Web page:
Noonan Syndrome (NS) is caused by gain of function mutations in various genes within the RAS/MAPK pathway, including PTPN11. These mutations appear to activate the gene product (SHP2 protein). To date, seven RAS/MAPK genes (PTPN11, SOS1, RAF1, KRAS, SHOC2, BRAF and NRAS) have been involved in patients with NS. PTPN11 mutations are the most common cause of NS, and account for ~ 50% of all cases genotyped (Allanson and Roberts, GeneReviews, 2011). Over 70 mutations were reported. Most causative mutations are missense. A few small deletion or insertion mutations have been reported (Tartaglia et al. Am J Hum Genet 78:279-290, 2006). Except for two large genomic duplications that included the entire PTPN11 gene (Shchelochkov et al. Am J Med Genet 146A:1042-1048, 2008; Graham et al. Am J Med Genet 149A:2122-2128, 2009), no gross defects or rearrangements in PTPN11 have been reported in patients with NS. Although de novo mutations are found in a substantial fraction of patients, familial cases have been reported. In these families, NS is inherited in an autosomal dominant manner with variable expressivity (Romano et al. Pediatrics 126:746-759, 2010).

Genotype-phenotype correlations are slowly being made. In particular, several groups have shown that pulmonary stenosis is more common in NS patients with PTPN11 mutations, while hypertrophic cardiomyopathy is more common in patients without PTPN11 mutations (Romano et al. 2010).

LEOPARD Syndrome is caused by defects in three genes within the RAS/MAPK: PTPN11, RAF1 and BRAF (Digilio et al. Am J Hum Genet 71:389-394, 2002; Pandit et al. Nat Genet 39:1007-1012, 2007; Sarkozy et al. Hum Mutat 30:695-702, 2009). Unlike NS, LEOPARD Syndrome mutations act through a dominant negative effect, which appears to disrupt the function of the wild-type gene product (SHP2 protein) (Jopling et al. PLOS Genetics 3:e225, 2007). Ten different PTPN11 mutations, all missense, have been reported in patients with LEOPARD. PTPN11 mutations are the most common cause of LEOPARD syndrome, and account for over 90% of all cases genotyped. Parents of LEOPARD patients are often asymptomatic, and de novo mutations are common. However, familial cases have been reported. In these families, affected relatives are diagnosed only after the birth of a visibly affected child, and the disease is transmitted in an autosomal dominant manner with variable penetrance and expressivity (Gelb and Tartaglia, GeneReviews, 2010). Genotype-phenotype correlations have been proposed (see for example Limongelli et al. Am J Med Genet A 146:620-628, 2008).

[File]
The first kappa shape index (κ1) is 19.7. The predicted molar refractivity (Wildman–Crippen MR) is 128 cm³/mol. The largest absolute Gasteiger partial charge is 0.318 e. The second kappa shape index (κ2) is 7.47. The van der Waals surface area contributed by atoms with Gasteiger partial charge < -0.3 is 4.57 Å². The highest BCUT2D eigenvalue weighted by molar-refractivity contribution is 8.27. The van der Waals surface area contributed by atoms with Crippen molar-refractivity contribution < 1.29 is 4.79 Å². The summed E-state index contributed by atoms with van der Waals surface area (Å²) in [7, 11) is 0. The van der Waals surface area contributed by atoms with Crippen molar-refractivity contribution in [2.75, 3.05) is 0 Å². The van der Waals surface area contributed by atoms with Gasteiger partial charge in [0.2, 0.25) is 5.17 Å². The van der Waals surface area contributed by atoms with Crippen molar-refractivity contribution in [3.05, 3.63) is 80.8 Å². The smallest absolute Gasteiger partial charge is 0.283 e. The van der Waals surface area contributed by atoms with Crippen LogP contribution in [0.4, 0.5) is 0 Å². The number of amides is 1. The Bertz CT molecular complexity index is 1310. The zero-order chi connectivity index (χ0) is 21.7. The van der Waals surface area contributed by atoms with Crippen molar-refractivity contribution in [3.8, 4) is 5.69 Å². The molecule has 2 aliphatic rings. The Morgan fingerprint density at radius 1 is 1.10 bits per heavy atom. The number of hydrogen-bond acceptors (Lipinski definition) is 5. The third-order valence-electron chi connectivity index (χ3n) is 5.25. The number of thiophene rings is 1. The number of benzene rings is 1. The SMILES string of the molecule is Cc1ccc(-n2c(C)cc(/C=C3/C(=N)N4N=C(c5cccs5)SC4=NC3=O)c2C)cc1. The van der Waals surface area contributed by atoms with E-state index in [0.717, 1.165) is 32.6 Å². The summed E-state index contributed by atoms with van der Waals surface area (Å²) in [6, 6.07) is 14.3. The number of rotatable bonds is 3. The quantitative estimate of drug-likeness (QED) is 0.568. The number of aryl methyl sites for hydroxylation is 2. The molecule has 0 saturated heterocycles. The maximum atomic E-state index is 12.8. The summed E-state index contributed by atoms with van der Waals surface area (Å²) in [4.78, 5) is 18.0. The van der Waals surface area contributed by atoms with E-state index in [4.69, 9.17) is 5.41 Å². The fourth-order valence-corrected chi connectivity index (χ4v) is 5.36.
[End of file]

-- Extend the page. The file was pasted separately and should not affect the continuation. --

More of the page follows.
Metachondromatosis (MC) is caused by loss-of-function mutations in PTPN11. Recently, 13 heterozygous PTPN11 mutations were reported. At this time, PTPN11 mutations are the only known cause of MC. Mutations were found in ~ 60% if the MC families that have been studied, suggesting that PTPN11 mutations are a common cause of the disorder and that MC is genetically heterogeneous (Sobreira et al. PLoS Genet 6:e1000991, 2010; Bowen et al. PLoS Genet 7:e1002050, 2011). Mutations are distributed along the entire coding region of the gene and include missense, splicing, small deletions and complex rearrangements. MC is inherited in an autosomal dominant manner with incomplete penetrance.

Somatic PTPN11 mutations account for ~ 34% of non-syndromic Juvenile Myelomonocytic Leukemia (JMML) (Tartaglia et al. Nat Genet 34:148-150, 2003).

Testing Strategy

PTPN11 testing for NS, LS and MC involves bidirectional DNA sequencing of all coding exons and splice sites of the PTPN11 gene. The full coding sequence of each exon plus ~ 20 bp of flanking DNA on either side are sequenced. We will also sequence and single exon (Test #100) in family members of patients with a known mutation or to confirm research results.

Indications for Test